In this article I will be analyzing the work of iconic typographer Jan Tschichold and observe the specific elements that separates from other artists type fonts.

“Tschichold is the best known publicist and practitioner of the ’new typography’ that developed in Europe between the wars. His first interest was in antiquarian lettering. In 1923, after his first exposure to the Bauhaus, Tschichold changed his style completely. At the Bauhaus, classical form was to be abandoned and the structure and function of everything was to be rethought. Tschichold was hooked. For a while, he even Russianised his name to Ivan to identify himself more closely with the left. He began to promote aggressively the new typography in printing trade journals and a series of practical manuals.

The ‘new typography’ was strongly in favour of asymmetry and bold sans serif typefaces. He was condemned by the Nazis for creating un-German typography and accused of ‘Kulturbolschevismus’, and was arrested and interned for a while. He took refuge in Switzerland in 1935. While in Switzerland he published ‘Asymmetric Typography’ where he uncompromisingly advocated the new typography. True to character, he performed a volte face in the 1940s and came to the conclusion that the ‘new typography’ was inherently Fascist. His later typefaces were in a new classical style. He designed only one widely used typeface – Sabon. In England, he is best known for his redesigned of Penguin books in 1946.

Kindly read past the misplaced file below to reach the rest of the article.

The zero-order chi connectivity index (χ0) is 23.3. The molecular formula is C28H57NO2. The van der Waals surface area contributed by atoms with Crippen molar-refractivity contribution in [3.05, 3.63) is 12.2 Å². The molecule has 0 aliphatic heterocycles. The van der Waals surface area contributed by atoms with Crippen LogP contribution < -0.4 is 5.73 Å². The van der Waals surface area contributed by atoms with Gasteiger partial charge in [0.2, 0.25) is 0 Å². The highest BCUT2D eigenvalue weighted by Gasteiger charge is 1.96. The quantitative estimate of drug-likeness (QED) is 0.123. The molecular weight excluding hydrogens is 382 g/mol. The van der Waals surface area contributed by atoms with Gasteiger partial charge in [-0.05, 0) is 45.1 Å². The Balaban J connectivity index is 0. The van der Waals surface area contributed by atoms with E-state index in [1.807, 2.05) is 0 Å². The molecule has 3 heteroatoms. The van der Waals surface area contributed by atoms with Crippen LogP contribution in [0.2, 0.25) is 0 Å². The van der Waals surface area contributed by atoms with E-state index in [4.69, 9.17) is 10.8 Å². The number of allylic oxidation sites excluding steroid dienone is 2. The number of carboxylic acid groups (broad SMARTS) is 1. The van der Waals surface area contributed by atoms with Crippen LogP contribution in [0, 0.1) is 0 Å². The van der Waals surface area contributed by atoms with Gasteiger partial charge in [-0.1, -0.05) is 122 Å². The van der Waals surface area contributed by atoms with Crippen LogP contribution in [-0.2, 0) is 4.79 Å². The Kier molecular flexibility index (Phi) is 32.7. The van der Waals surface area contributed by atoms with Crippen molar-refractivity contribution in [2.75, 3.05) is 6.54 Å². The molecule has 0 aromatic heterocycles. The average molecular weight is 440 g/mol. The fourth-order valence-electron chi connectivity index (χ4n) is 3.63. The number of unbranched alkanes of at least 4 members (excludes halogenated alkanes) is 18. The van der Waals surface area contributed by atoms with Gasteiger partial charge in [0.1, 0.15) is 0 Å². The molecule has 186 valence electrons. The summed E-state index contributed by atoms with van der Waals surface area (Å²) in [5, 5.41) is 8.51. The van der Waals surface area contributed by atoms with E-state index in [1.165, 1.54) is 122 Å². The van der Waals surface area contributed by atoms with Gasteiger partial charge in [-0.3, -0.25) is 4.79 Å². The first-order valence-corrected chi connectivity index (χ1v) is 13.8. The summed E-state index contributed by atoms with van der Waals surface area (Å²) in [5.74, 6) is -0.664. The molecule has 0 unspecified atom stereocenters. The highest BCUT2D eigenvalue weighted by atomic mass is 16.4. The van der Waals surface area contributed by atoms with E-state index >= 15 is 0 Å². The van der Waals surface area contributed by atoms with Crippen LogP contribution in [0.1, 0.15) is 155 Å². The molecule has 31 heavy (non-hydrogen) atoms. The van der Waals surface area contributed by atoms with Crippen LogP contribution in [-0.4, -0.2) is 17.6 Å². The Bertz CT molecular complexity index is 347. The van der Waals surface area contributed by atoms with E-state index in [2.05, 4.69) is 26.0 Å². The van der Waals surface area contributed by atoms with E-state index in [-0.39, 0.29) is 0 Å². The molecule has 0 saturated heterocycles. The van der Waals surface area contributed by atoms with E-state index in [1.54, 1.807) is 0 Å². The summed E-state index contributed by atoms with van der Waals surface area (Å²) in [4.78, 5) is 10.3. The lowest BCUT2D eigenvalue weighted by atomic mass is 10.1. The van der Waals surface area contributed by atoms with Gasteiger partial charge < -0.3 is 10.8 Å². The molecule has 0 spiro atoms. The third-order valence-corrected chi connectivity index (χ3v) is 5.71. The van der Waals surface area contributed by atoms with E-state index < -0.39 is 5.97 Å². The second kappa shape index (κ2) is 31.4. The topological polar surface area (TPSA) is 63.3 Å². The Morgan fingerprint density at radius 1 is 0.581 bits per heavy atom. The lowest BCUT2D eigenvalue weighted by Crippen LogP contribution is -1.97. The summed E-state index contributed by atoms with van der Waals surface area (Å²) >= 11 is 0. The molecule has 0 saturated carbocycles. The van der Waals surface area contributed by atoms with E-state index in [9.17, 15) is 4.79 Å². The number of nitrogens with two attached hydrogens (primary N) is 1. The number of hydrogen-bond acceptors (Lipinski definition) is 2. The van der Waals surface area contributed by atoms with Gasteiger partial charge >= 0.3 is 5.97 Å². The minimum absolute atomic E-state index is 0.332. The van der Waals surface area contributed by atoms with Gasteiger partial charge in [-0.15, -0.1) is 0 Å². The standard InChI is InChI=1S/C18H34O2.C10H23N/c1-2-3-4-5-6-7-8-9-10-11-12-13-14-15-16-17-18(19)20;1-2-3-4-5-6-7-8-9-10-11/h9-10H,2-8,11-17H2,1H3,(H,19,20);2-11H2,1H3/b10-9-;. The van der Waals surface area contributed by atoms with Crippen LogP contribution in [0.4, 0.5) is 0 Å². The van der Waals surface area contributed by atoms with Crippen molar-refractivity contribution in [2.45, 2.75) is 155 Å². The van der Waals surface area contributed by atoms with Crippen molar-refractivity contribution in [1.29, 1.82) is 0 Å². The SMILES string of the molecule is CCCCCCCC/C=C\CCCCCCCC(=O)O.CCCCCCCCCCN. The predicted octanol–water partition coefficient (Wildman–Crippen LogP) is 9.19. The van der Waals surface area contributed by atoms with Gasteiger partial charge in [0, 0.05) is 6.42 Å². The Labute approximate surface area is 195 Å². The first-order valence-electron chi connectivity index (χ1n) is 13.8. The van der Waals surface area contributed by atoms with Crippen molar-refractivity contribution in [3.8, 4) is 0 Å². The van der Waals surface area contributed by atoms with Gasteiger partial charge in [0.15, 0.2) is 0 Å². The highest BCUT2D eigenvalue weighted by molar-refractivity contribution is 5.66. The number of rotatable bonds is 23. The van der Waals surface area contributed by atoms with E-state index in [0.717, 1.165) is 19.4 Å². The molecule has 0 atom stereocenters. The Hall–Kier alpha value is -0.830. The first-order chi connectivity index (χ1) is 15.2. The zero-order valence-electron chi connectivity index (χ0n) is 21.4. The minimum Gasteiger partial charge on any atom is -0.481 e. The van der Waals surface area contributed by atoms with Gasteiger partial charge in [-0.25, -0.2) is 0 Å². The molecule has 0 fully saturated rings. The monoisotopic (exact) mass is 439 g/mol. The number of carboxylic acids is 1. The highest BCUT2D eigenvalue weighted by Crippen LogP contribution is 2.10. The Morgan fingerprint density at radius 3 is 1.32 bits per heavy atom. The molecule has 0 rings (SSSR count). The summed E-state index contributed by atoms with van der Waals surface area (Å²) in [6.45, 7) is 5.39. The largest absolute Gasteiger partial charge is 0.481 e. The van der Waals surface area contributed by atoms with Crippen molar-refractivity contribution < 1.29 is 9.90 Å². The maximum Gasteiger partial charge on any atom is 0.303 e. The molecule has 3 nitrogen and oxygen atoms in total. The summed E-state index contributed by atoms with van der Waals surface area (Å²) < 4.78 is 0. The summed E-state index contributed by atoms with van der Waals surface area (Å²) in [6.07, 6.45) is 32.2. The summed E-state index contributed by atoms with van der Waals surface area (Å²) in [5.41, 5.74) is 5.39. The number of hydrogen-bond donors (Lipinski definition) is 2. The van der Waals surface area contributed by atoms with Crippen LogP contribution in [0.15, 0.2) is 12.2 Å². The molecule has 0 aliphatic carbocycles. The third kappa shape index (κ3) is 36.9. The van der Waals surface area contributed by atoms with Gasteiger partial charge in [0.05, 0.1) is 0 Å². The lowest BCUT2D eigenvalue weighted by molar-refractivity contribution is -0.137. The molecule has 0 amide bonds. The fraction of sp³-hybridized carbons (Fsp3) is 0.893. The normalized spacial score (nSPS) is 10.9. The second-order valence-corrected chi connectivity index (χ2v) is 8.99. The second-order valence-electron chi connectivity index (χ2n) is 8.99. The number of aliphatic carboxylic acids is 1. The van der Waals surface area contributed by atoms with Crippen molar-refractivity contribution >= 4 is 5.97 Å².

There can be neither a genuinely new, nor a ‘reactionary’ typography, but only good or bad typography (Davies, 2000).”

What I liked about Jan Tschichold’s way of working, was how he analyzed his own style of work in a absolute way. Where he would push the potential of his work to the preferred standard that gave it a more unique and relevant look.

“Font design by Jan Tschichold (Sabon)”

My understanding of Jan Tschichold is that he focused on making his work (typography) absolute, to the point where it would either be given a positive or negative response. I personally like the concept of his style of work ethics, where he has used two separate typefaces and combined there elements to create another typeface that is both asymmetry and bold sans serif.

He pushes his work to a distinctive standard that is also differential as well as versatile. Also by keeping true to his style of type he seeks to keep maintaining originality, which I think what makes his work come across modernised for a longer period of time. 

“The mid 1920s was a period of great productivity for Albers and Moholy. Before joining the Bauhaus, Moholy experimented with ideas of style and authorship, and he even assigned the execution of some of his paintings – such as Telephone Picture EM1 (1922) – to a sign painter. The title refers to his claim that he might as well have ordered the paintings over the telephone. It was around this time that he began to title works with a combination of letters and numbers akin to a scientific formula, reflecting his desire to purge the artist’s touch from his work and create instead a pure order from impersonal compositional elements (Tate, 2006).” 

What I find interesting about Tschichold source of inspiration is how it allowed him to make creative preparations on his own style, to improve and re-create. Which is how I believe his work has come to be so strong, from how he observes things and coverts the strength of there concepts to his line of typographic skills. 


Image2. David Johnson-Davies. 2000. Identifont.

Image1. Swiss Type Design. 2008.

Tate. 2006.